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More Bird Flu Monitoring Problems in Vietnam
March 8, 2005
>> "It's also possible that they have a very light viral load, and Vietnamese tests may not be sensitive to pick it up," he added.
His colleague, Peter Horby, said the finding underlined the need for support for Vietnam's laboratories.
But he stressed that there had not been any problems with Vietnamese results before.
"It could just be a problem with one lab," he said. <<
Clearly if there is a sensitivity problem with the monitoring tests, the ability to identify such problems would be limited. The data from familial clusters clearly point toward detection problems. The most recent example was in January, which coincides with the reported false negatives. The index case in the January Thai Binh cluster tested negative twice. He was only positive at autopsy. However, prior to autopsy he was contagious, because he passed the virus to his brother, who also initially tested negative for H5N1.
The false negatives were not limited to tests in January, 2005. A year earlier in another Thai Binh cluster, both sisters initially tested as inconclusive. Moreover, media reports indicated that the sister in the most recent Thai Binh cluster also tested negative initially.
The problem of false negatives is not limited to Vietnam. In the cluster in Thailand, which was reported in the New England Journal of Medicine as the first clear example of human-to-human transmission, the aunt also initially tested negative.
These false negatives may be related to viral load, which may also be related to prognosis. Two of the patients described above, the aunt in Thailand and the brother in Thai Binh, recovered, and the sister in Thai Binh is also recovering. The WHO report indicates that the seven false negatives also recovered.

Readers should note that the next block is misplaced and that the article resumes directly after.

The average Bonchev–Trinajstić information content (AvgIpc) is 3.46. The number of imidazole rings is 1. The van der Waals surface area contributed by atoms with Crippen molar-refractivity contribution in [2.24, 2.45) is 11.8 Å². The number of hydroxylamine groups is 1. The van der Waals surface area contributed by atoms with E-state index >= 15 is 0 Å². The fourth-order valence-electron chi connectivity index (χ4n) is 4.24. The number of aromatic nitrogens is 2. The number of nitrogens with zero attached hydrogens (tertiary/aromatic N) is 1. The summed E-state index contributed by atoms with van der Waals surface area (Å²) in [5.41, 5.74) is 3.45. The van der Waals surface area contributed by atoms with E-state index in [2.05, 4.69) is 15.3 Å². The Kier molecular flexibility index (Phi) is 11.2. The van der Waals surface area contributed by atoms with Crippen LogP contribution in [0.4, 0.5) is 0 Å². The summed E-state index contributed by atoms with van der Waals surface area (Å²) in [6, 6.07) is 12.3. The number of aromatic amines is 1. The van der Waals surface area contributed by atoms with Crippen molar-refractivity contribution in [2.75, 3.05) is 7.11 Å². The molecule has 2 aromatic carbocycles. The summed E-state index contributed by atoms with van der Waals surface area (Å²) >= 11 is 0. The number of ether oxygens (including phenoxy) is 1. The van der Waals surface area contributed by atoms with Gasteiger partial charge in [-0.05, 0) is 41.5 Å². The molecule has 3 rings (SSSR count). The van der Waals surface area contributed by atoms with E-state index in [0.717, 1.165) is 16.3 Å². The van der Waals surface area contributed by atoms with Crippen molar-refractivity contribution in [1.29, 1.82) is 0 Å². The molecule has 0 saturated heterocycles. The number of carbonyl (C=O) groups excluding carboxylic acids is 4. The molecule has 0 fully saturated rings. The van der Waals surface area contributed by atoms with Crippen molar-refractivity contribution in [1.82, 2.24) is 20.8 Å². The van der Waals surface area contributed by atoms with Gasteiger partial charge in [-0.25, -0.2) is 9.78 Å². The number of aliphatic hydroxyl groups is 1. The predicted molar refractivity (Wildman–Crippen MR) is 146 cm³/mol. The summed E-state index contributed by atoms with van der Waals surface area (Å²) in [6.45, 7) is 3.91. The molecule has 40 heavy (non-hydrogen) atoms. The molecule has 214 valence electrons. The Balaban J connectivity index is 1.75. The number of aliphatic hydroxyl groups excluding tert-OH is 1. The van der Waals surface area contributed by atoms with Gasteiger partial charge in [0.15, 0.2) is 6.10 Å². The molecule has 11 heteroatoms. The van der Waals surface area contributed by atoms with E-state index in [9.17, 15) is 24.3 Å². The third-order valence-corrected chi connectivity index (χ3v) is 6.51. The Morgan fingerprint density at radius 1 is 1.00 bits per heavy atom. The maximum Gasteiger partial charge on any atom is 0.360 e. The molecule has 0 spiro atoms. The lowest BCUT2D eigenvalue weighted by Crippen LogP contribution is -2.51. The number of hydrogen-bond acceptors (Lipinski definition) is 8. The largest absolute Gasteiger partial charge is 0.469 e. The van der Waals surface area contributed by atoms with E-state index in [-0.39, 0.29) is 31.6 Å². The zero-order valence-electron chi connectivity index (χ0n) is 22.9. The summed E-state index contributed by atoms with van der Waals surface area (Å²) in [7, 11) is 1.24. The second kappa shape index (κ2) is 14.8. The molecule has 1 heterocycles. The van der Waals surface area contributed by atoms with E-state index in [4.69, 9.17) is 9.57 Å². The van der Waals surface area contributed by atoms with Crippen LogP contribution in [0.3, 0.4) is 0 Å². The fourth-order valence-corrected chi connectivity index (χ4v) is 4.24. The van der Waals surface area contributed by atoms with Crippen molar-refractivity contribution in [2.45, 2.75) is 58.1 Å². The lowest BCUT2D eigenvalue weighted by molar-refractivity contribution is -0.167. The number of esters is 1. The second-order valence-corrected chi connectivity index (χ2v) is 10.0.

This season there has been a significant difference in outcomes in Vietnam. All of the confirmed H5N1 patients in the south have died, while many of the patients in the north have recovered. However, it is not clear if this difference is due to differences in the virus or patients, or is simply a sensitivity testing issue. If the tests in the north are more sensitive, they may detect patients with lighter loads who recover, while the tests in the south only detect the most severe cases, who die.
The lack of a sensitive, reliable test severely compromises containment efforts, because the distribution of the virus is unknown. If the virus is widespread and is being actively spread throughout the human population, then recombination in people is a major concern. The potential for dual influenza infections in people by avian and human or avian and avian viruses is much greater.
In the 1918 pandemic, the devastating outbreak in the fall of 1918 was preceded by mild cases in the spring. The possibility that the human population is being seeded with a milder H5N1, which can turn virulent via recombination, cannot be excluded because of the poor monitoring of avian influenza, which is still scandalously poor and incomplete.